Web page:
This map appears to be from the Australian Radiation Services. It is, in fact, a fake that doesn’t accurately reflect fallout patterns at all. It is designed to terrorize people, so if you see it, let whomever sent it to you or posted it know that it is not from the ARS. This is their disclaimer: "Australian Radiation Services is aware of information about radioactive contamination being spread from the Japanese nuclear reactor incident released under the ARS logo and name. We wish to be clear that this information has not originated from ARS and as such distance ourselves from any such misinformation." In fact, even if all four reactors melted down completely and burst their containments, the US would need to monitor radiation levels carefully and take action as necessary, but it would not be catastrophic here. For the Japanese, it would mean a much more serious situation, obviously, and a long, difficult and dangerous cleanup period.
The bogus text message, allegedly from the BBC, is being spread primarily in Asia. This is the fake message in full:
"BBC Flash news : Japan Government confirms radiation leak at Fukushima nuclear plants. Asian countries should take necessary precautions. If rain comes, remain indoors first 24 hours. Close doors and windows. Swab neck skin with betadine where thyroid area is, radiation hits thyroid first. Take extra precautions. Radiation may hit Philippine at around 4 pm today. If it rains today or in the next few days in Hong Kong. Do not go under the rain. If you get caught out, use an umbrella or raincoat, even if it is only a drizzle. Radioactive particles, which may cause burns, alopecia or even cancer, may be in the rain."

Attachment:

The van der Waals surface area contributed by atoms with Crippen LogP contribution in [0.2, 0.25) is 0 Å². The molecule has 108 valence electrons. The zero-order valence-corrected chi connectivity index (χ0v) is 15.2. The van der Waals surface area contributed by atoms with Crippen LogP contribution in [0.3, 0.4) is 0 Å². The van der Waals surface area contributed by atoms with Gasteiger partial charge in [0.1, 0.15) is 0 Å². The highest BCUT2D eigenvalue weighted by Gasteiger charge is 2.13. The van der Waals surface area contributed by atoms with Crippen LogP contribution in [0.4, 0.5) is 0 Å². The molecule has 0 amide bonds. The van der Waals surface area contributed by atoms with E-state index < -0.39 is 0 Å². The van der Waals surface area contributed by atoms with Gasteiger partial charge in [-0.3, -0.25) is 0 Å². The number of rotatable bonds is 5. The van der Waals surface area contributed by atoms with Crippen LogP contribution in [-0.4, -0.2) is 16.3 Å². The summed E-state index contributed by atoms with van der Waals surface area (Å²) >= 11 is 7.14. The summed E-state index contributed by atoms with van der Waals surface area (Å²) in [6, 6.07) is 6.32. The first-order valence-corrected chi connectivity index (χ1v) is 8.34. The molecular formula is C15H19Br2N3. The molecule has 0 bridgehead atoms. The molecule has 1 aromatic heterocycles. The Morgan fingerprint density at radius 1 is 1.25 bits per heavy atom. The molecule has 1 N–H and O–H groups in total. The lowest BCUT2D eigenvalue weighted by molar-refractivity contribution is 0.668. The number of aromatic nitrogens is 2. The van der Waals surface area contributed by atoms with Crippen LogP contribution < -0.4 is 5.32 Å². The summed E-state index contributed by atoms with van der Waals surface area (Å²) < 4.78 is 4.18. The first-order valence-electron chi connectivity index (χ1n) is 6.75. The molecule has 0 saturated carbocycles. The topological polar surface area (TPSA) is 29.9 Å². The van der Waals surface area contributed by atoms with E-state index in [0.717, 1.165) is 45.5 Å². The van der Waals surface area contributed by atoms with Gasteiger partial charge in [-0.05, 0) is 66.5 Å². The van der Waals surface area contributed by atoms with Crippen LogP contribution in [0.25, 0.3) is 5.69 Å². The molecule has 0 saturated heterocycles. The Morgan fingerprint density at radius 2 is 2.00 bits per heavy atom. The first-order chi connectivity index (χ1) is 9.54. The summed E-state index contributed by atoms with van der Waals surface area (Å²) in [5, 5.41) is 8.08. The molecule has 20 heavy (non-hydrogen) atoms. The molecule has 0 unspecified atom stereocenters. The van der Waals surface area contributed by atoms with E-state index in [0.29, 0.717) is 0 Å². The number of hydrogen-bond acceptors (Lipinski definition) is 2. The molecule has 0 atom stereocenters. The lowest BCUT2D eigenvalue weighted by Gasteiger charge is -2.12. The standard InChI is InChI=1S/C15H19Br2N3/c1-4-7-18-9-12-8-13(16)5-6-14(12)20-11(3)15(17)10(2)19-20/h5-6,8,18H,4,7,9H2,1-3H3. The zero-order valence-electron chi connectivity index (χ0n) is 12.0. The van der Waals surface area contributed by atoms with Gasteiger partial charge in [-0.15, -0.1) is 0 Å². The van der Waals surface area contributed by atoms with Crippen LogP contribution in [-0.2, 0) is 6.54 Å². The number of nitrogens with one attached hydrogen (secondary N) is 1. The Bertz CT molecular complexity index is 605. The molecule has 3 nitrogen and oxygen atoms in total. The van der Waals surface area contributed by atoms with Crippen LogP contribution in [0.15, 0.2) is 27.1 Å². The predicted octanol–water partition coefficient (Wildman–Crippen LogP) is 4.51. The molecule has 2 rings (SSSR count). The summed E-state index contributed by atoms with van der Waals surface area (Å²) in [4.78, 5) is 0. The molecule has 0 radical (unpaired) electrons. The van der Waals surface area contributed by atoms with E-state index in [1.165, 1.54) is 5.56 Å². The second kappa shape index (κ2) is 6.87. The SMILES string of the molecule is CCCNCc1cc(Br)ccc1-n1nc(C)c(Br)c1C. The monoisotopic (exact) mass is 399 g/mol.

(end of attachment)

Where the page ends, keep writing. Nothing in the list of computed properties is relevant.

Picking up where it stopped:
In fact, swabbing the skin with Betadine is useless, and the likelihood of any Iodine 131 radiation reaching as far as other countries is not great. In any case, as Iodine 131 has a half life of only 8 days, it quickly loses its radioactive impact. The CDC recommends that nobody over the age of 40 take supplementary iodine unless they suffer direct radiation exposure, as older people are more vulnerable to allergic reactions from the iodine than they are from radioactivity-induced thyroid cancer.